For millions of college students in the United States and across the globe, this semester is looking a little different than the last. Due to the COVID-19 pandemic, many college campuses have been forced to suspend onsite classes for the duration of the school year. Whether you’re taking online classes or are pausing on academia for the foreseeable future, there’s no question that our current situation has invited some unwanted uncertainty into your college plans.
But with a solid support system and some navigational help, making it through the semester is entirely doable! We’ve got some tips for college students dealing with anxiousness surrounding the coronavirus pandemic. From connecting with friends to staying motivated in school, we’re here to help make this transition as seamless as possible.
Make moving out simple.
If you are currently staying in an off-campus apartment or house, talk to your landlord about policies and procedures associated with COVID and your lease. Make sure you fill out any paperwork you need to, clean up, and fix any wear and tear before moving out.
Given social-distancing rules and recommendations, you’ll want to be as careful as you can when moving out of your space. To protect yourself and others, be sure to sanitize your belongings before and after you move, and practice good hygiene by washing your hands frequently for at least 20 seconds. If you have family, friends, or movers helping you, be sure to ask that they follow these guidelines, too.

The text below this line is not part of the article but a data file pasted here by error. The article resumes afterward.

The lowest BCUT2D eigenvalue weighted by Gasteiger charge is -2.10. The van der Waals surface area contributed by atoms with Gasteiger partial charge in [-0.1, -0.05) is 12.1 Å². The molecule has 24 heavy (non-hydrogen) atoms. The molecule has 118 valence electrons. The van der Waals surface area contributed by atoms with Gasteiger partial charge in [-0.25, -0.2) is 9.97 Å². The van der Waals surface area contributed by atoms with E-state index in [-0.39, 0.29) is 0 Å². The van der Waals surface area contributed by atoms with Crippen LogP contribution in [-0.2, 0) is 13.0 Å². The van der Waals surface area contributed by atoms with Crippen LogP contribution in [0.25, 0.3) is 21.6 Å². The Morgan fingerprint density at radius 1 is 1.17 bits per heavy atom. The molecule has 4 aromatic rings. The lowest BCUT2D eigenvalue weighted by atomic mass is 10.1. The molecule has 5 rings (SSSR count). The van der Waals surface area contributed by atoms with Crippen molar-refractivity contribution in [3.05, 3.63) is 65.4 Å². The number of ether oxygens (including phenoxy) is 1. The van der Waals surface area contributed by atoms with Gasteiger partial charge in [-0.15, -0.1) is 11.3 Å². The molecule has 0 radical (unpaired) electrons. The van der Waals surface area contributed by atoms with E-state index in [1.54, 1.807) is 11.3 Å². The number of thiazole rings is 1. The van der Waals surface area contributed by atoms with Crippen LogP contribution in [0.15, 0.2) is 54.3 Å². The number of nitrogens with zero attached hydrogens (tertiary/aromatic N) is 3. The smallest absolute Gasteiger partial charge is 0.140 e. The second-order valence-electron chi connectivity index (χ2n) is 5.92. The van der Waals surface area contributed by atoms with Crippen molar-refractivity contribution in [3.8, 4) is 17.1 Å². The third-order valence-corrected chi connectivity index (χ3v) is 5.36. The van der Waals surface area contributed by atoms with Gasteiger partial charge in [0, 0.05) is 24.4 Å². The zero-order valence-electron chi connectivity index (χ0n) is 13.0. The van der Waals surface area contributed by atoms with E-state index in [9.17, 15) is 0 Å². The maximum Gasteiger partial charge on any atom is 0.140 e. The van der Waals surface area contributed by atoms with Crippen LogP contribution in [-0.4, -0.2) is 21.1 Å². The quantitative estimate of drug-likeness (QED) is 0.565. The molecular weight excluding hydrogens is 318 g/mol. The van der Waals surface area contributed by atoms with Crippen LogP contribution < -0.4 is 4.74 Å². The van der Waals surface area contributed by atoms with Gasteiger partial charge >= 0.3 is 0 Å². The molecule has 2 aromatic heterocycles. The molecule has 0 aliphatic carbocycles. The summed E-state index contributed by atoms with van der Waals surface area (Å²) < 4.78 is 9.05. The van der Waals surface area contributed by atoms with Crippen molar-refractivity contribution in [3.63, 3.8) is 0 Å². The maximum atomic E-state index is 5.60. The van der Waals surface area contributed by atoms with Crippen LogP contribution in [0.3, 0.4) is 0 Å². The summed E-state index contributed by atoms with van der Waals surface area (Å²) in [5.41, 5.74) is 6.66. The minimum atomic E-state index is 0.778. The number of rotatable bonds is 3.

One of the biggest challenges college students are currently facing is adjusting to life back at home. When it’s time to move back in with the family, remember that this is an unprecedented time for everyone, so while you might find yourself frustrated about the circumstances, know that everyone is in this thing together!
Prioritize time with friends.
Another big shift you’re probably facing is saying goodbye to your college friends. One neat thing about college is that you get to meet people from near and far, so you might find yourself thousands of miles away from your besties. While you may not be able to plan a cross-country road trip to visit them over the summer, there are plenty of ways you can still connect while abiding by health and safety recommendations.
Here are a few ideas and apps you can use to start filling up your social calendar:
Keep your budget intact.
If you’re like many college students, this crisis is throwing off your academic or professional plans to some degree. Whether or not you expect to alter your plans, preparing as much as you can is always a good idea, especially if you’ve incurred student loan debt. It may be tempting to engage in some retail therapy to get through these hard times, but keeping an eye on your budget will go a long way in minimizing the financial impact of COVID-19.